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Landmarks in the History of Science » Physics-Astronomy » Dark Matter, Missing Planets and New Comets. Paradoxes Resolved, Origins Illuminated [Inscribed and Signed by Author]

Dark Matter, Missing Planets and New Comets. Paradoxes Resolved, Origins Illuminated [Inscribed and Signed by Author]

Autor: Tom Van Flandern
Cod: 9798
In stoc: Da

Detalii produs

''Both in theory and practice the human mind consistently has the perverse inclination to take the wrong road, although Nature constantly demonstrates the right way with countless reiterations and allusions.’’

              Viktor Schauberger, The Natural Movement of Water over the Earth's Surface, 1931

''Something is wrong with science - fundamentally wrong. Theories just keep getting stranger and stranger.


Take for example, my own professional field: astronomy. To the extent that you are already with the three theories that follow, try to think about how they would impress you if you were just now hearing about them for the first time, without knowing any of the supporting background.


The Bing Bang theory is the accepted model for the origin of the universe. This theory requires us to accept the following: time and space have not always existed; both began a finite time ago; and both the age and size of the present universe are finite; also that all matter and energy in the entire universe were contained in a infinitesimal point at the ‘beginning’; that for some unknown reason it all exploded; that space and time themselves expanded out of that explosion; that at first space expanded faster than the speed of light; that the explosion was so uniform it emitted an almost perfectly uniform radiation everywhere; and the same explosion was non-uniform enough to create the observed, quite irregular matter distribution in the universe; that the chaos from the explosion eventually organized himself into the structures presently seen in the universe, contrary of the principle of entropy (which basically states that you shouldn’t get order out of chaos); that all matter in the universe expands away from all other matter as space itself continues to expand, although there is no center; that the expansion of space itself occurs between all galactic clusters  and larger structures, but does not occur at all on scales as small as individual galaxies or the solar system; that vast assemblies  of galaxies stream through space together relative to other assemblies; and that immense voids separate immense walls of galaxies, all condensed from the same explosion.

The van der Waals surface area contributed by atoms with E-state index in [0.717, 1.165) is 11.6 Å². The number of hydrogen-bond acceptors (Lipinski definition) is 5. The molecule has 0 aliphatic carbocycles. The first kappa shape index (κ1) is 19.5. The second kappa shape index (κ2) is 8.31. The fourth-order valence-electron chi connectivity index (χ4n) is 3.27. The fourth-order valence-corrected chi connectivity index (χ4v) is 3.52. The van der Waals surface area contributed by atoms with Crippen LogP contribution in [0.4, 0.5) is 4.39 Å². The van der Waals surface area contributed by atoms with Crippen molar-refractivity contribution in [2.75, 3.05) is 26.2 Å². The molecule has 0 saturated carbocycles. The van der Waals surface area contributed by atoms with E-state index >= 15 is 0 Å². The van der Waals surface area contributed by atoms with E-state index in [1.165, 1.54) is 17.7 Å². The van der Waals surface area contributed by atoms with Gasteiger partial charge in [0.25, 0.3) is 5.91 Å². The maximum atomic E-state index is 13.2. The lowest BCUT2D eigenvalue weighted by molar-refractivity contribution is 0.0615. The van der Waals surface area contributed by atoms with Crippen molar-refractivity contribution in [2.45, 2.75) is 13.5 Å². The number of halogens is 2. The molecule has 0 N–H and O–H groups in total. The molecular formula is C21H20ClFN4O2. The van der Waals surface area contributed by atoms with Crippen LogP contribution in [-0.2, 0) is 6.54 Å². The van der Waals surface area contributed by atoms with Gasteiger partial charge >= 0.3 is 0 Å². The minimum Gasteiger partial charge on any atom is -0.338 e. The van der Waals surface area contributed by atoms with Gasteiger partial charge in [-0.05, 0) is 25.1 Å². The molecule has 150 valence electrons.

Gravity is accepted as the principal force operating on the scale of the observable universe. This force is always attractive, never repulsive; it causes every particle of matter in the universe to attract every other particle over an unlimited range; it is capable of warping space and time near masses; it appears to act instantly and without lighttime delay, while somehow its wave form propagates only at the speed of light; gravity does not lose strength as the universe expands; it is weaker than the other fundamental forces of nature by 20-40 orders of magnitude, yet has unlimited (infinite) strength when matter collapses far enough; and gravity has resisted all efforts to link it with the other fundamental forces.